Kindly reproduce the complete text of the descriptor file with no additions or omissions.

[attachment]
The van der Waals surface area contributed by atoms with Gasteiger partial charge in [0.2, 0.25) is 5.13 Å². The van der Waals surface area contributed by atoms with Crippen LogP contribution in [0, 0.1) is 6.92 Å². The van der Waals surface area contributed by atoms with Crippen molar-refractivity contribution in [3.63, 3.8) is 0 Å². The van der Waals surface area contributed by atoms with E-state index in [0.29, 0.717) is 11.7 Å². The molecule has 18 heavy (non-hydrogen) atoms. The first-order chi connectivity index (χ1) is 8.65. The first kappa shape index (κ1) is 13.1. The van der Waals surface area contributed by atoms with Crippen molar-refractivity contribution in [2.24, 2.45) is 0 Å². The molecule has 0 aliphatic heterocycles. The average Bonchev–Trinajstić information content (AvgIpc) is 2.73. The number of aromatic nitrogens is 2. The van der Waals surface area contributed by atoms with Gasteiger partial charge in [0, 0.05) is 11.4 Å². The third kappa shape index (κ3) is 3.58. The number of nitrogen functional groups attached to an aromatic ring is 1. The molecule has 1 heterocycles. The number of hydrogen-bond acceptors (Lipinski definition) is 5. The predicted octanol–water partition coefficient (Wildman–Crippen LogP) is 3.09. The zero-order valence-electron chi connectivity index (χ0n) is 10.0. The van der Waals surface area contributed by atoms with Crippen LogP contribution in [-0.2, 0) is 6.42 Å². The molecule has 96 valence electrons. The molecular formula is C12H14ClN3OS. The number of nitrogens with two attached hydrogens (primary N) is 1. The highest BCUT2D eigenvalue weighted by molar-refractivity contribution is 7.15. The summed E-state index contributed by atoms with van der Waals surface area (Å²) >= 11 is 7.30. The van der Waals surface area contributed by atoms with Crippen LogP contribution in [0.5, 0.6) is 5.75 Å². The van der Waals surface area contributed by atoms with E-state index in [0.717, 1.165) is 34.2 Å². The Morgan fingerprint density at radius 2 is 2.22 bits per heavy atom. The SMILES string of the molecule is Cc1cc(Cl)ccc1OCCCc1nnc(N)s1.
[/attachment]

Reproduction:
The van der Waals surface area contributed by atoms with Gasteiger partial charge in [0.2, 0.25) is 5.13 Å². The van der Waals surface area contributed by atoms with Crippen LogP contribution in [0, 0.1) is 6.92 Å². The van der Waals surface area contributed by atoms with Crippen molar-refractivity contribution in [3.63, 3.8) is 0 Å². The van der Waals surface area contributed by atoms with E-state index in [0.29, 0.717) is 11.7 Å². The molecule has 18 heavy (non-hydrogen) atoms. The first-order chi connectivity index (χ1) is 8.65. The first kappa shape index (κ1) is 13.1. The van der Waals surface area contributed by atoms with Crippen molar-refractivity contribution in [2.24, 2.45) is 0 Å². The molecule has 0 aliphatic heterocycles. The average Bonchev–Trinajstić information content (AvgIpc) is 2.73. The number of aromatic nitrogens is 2. The van der Waals surface area contributed by atoms with Gasteiger partial charge in [0, 0.05) is 11.4 Å². The third kappa shape index (κ3) is 3.58. The number of nitrogen functional groups attached to an aromatic ring is 1. The molecule has 1 heterocycles. The number of hydrogen-bond acceptors (Lipinski definition) is 5. The predicted octanol–water partition coefficient (Wildman–Crippen LogP) is 3.09. The zero-order valence-electron chi connectivity index (χ0n) is 10.0. The van der Waals surface area contributed by atoms with Crippen LogP contribution in [-0.2, 0) is 6.42 Å². The molecule has 96 valence electrons. The molecular formula is C12H14ClN3OS. The number of nitrogens with two attached hydrogens (primary N) is 1. The highest BCUT2D eigenvalue weighted by molar-refractivity contribution is 7.15. The summed E-state index contributed by atoms with van der Waals surface area (Å²) >= 11 is 7.30. The van der Waals surface area contributed by atoms with Crippen LogP contribution in [0.5, 0.6) is 5.75 Å². The van der Waals surface area contributed by atoms with E-state index in [0.717, 1.165) is 34.2 Å². The Morgan fingerprint density at radius 2 is 2.22 bits per heavy atom. The SMILES string of the molecule is Cc1cc(Cl)ccc1OCCCc1nnc(N)s1.